MP:   I think my attitude could be better to people.
ES:  Well, can you be against them?
I was.  I was competitive with people, secretly hoping they wouldn’t do well, so I’d look better, and I was certain they felt the same way. Mr. Siegel, saw I was against myself for this attitude and he asked me, “How do you want to see yourself? I answered: “I want to approve of myself.”
 ES:  Good, how are you going to do it?  There are many persons who are going to concerts tonight. Their purpose is to see themselves better.  The thing is, what does it mean to see oneself well?  To see oneself well has two departments.  You can say, 1) I am Michael Palmer, and 2),, I am also how I am related to all things. 
Relation was a new way of thinking for me!  Studying Aesthetic Realism, I began to see how I was related to things through the art and literature of the world.  For instance, in Charles Dickens’ Great Expectations, through how Pip and his roommate encouraged each other, I was learning how I wanted to be with other people!  In James Fenimore Cooper’s The Deerslayer, Natty Bumppo showed that being ethical and fighting for justice made a man strong and also wise; and reading Jane Austen’s Pride and Prejudice, I was thrilled by Elizabeth Bennet’s criticism of Darcy, seeing that a woman could sincerely want to have a good effect on a man.  I was learning what it means to have good will, which is the greatest intelligence. And in time, I came to care deeply for a woman, Lynette Abel, whose feeling for people, for justice, her kind criticism, has me more related to the world every day and I love her for it! I’m grateful for our happy marriage of more than 11 years.

What Was Real Intelligence for a Noted Attorney?

I speak now about one of the most successful criminal lawyers of the 20th century, Samuel LeibowitzBrooklyn's Samuel Leibowitz, who, amazingly, lost only once in 140 murder cases, but is best remembered for his defense of the so-called "Scottsboro Boys,"The Scottsboro defendents and Samuel Leibowitz which would inspire the civil rights struggle in the South in the crucial decades to come.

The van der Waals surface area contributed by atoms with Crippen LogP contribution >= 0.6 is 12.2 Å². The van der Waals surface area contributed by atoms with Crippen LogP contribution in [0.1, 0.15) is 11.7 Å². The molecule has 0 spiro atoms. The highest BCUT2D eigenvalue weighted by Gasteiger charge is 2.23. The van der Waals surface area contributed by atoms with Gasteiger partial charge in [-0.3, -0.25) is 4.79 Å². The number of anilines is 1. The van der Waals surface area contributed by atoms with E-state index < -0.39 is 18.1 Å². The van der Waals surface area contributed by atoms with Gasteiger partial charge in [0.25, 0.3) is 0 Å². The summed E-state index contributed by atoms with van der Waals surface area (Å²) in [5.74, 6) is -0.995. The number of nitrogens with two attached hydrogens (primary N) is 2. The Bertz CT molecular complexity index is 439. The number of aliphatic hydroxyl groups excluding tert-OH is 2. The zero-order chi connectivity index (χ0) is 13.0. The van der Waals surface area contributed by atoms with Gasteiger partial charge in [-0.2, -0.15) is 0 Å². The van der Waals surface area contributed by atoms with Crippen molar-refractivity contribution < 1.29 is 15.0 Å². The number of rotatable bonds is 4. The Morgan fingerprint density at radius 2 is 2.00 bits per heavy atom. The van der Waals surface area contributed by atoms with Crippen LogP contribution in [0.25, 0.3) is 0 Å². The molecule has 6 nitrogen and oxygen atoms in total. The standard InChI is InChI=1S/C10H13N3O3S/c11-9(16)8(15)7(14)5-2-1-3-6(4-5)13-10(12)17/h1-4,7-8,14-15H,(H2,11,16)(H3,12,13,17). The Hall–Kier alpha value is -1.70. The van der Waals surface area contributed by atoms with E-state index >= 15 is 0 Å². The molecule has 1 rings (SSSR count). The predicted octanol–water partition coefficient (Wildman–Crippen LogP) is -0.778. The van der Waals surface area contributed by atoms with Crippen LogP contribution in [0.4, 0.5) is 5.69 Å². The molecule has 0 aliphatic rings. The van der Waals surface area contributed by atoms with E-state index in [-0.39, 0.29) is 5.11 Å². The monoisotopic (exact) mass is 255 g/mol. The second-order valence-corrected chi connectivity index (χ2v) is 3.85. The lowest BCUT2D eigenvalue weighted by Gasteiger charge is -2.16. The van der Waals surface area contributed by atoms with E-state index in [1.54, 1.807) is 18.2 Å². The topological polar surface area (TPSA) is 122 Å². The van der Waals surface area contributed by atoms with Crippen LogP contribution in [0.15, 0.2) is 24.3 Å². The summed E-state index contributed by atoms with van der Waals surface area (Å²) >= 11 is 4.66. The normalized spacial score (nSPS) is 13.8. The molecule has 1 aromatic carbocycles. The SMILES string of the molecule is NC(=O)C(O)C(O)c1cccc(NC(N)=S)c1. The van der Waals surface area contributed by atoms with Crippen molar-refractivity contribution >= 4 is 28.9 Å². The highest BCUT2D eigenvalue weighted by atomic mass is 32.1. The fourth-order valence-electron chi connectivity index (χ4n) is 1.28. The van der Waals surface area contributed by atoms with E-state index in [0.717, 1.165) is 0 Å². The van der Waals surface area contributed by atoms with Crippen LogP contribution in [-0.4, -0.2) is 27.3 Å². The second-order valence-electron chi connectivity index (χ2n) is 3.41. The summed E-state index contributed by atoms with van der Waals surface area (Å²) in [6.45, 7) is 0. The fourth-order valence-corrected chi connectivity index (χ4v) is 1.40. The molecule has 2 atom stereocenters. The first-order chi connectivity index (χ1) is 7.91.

Born in Romania in 1893, Leibowitz came to this country at the age of 4. His parents, like other immigrants on the lower East Side, began with little, but his father did well enough to move the family to Brooklyn, and eventually enable his son to go on to college and law school. Though Samuel's first love was baseball—his Dodgers—he also cared for dramatics and debate, and would eventually choose criminal law, feeling that was how he'd best make a living. Though Leibowitz, as biographer Quentin Reynolds described him, “had none of the dedicated qualities of a Clarence Darrow to joust against injustice,” he knew the law and literally "lived" with a case 24 hours a day. With each success, word got around--he was the man to turn to if you were in trouble. Stated Mr. Siegel,"Intelligence means learning; learning is a taking by the self of the new with a love for the old." As a criminal lawyer, Leibowitz had to welcome both the new and old. As he said, "I've had to study…every conceivable scientific subject from ballistics to serology(blood makeup).”

    For part 2 click here